5V wireless LED lights up thanks to magnetic resonance coupling technology

Wireless power, no matter how inefficient it may be, sounds good and even looks good with the “5V remote wireless power supply LED pack” we feature in this post. It also feels magical with the LEDs lighting up thanks to magnetic resonance coupling technology.

The solution comes with a coil as a transmitter and each LED bead also includes a small coil as a receiver. When the two are coupled, energy can be transferred from the transmitter to the receiver through the air, paper, or plastic casing, and the LEDs will light up.

The magnetic field intensity in this technology is said to be similar to that of the Earth’s magnetic field, and it will not be harmful to human health and other devices.

Specifications:

  • Transmitter Module Input Voltage – 5 V
  • Power – 0.5W (10 LEDs)
  • Transmitting Coil Outer Diameter – 70mm, inner diameter 65mm, thickness 0.5mm
  • Transmitter Board Size – length 16mm, width 12mm, thickness 2.5mm
  • Outer Diameter of LED Receiver: – 4.3mm
  • Sensing Distance –  0 to 80 mm
  • LEDs – 10x (2x red, 2x white, 2x green, 2x blue, 2x yellow)
  • Working Principle – magnetic resonance coupling technology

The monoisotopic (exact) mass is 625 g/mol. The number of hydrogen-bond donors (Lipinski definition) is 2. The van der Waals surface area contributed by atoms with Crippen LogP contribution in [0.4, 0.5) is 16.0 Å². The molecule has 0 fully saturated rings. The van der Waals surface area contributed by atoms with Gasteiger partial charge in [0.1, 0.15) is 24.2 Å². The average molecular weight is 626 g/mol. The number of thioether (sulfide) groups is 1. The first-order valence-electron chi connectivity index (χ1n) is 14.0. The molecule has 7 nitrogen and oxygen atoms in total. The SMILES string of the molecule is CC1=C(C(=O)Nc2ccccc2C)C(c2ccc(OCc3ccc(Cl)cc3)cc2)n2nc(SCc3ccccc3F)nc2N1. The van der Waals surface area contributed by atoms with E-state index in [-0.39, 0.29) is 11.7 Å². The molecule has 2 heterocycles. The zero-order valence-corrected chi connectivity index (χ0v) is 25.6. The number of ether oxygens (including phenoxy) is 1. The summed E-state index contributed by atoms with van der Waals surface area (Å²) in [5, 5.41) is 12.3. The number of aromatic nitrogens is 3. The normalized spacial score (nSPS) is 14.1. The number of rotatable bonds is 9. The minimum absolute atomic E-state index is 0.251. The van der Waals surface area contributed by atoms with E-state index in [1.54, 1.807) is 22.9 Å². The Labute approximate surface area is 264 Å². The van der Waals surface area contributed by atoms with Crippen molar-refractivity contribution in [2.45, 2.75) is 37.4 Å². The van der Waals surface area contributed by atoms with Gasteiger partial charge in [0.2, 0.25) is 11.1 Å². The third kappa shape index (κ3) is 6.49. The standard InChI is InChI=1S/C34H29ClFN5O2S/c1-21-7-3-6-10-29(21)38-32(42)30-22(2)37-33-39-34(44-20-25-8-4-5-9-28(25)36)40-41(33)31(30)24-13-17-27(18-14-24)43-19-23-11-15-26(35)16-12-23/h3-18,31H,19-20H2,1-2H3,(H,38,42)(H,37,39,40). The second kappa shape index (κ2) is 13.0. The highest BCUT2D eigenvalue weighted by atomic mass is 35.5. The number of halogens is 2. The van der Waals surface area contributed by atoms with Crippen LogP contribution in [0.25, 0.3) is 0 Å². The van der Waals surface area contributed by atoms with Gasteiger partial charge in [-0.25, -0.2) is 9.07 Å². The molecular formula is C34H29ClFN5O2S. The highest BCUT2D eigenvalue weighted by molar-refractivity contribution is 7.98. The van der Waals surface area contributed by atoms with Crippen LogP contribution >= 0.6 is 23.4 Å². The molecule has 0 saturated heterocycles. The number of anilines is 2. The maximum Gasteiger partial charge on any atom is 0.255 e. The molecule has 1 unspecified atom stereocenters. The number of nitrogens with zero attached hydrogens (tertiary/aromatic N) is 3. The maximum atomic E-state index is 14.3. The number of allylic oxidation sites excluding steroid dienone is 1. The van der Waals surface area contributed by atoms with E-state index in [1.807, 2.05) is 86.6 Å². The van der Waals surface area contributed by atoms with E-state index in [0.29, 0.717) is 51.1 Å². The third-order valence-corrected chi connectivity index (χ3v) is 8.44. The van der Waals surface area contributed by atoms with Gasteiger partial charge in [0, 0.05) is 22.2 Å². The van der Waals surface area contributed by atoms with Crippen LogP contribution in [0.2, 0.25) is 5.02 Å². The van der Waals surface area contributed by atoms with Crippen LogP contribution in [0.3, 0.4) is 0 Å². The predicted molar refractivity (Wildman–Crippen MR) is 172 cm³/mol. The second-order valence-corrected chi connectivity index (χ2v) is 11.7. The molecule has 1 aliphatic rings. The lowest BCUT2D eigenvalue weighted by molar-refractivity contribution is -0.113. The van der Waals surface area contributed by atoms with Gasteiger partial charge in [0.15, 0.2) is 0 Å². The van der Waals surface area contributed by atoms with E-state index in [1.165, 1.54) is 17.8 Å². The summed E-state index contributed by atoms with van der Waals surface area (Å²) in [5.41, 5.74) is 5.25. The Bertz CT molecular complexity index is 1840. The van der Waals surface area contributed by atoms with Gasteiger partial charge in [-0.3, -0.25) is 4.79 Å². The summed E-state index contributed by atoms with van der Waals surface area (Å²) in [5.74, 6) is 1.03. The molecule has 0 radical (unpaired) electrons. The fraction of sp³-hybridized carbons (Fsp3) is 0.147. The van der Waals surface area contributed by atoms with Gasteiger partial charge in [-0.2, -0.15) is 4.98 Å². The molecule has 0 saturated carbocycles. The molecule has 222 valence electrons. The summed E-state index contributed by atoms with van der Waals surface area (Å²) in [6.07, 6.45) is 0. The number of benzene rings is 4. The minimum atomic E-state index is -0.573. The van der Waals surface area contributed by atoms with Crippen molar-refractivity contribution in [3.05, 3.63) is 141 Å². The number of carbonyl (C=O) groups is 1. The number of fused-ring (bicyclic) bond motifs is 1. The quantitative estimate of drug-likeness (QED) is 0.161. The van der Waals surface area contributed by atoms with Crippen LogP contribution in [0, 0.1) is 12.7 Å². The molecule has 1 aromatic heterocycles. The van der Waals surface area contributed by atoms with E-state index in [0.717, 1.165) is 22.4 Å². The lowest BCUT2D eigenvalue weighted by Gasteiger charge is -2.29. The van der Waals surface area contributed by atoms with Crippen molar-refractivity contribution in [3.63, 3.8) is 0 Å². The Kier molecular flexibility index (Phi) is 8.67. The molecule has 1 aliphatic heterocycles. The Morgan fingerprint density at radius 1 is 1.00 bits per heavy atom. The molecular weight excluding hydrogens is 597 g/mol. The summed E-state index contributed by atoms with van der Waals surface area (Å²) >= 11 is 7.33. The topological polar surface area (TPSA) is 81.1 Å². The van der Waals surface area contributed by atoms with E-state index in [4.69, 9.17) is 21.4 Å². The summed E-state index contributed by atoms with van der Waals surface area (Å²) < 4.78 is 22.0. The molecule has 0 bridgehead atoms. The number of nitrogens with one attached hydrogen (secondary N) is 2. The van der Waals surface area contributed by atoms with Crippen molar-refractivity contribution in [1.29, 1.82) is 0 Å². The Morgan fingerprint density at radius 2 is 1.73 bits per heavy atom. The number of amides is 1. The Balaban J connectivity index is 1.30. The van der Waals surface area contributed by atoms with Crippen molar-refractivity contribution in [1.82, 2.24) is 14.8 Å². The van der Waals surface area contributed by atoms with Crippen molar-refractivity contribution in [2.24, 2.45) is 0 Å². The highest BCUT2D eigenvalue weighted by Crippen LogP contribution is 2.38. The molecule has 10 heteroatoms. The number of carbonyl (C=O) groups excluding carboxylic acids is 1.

Adafruit had a similar kit that was reviewed by “Adam Savage’s Tested”, so you see how the system actually works.

DFRobot is selling the kit for $9.90 with 10 wireless LED’s and the transmitting coil.

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5 Replies to “5V wireless LED lights up thanks to magnetic resonance coupling technology”

  1. Amusing. I’ve done that in the past, using hand-made coils, and various inductors coupled with a capacitor delivering into a LED. It’s easy and works well but it’s bulky. It’s impressive that they managed to collect that much power from so tiny a coil in the LED blocks, because the coupling varies in (d1/d2)^2 for the sending and transmitting coils diameters.

    1. It’s most likely impedence matched with the transmitter’s frequency. Also the LED’s can be incredibly cheap since the coils are just fairly standard inductors, which also brings the benefit of it not being an air-core coil. Very nice overview in Big Clives video too https://www.youtube.com/watch?v=UQ3K0suY1Dc

  2. I picked up a set of these a few months back after HackADay had an article on them. They’re cute and interesting, but I haven’t really found a use for them. Maybe they would be useful for something that has to move within a restricted range and emit a small amount of light.

  3. “it will not be harmful to human health and other devices”

    Can you guarantee that the generated magnetic field will not interfere with cardiac pacemakers?

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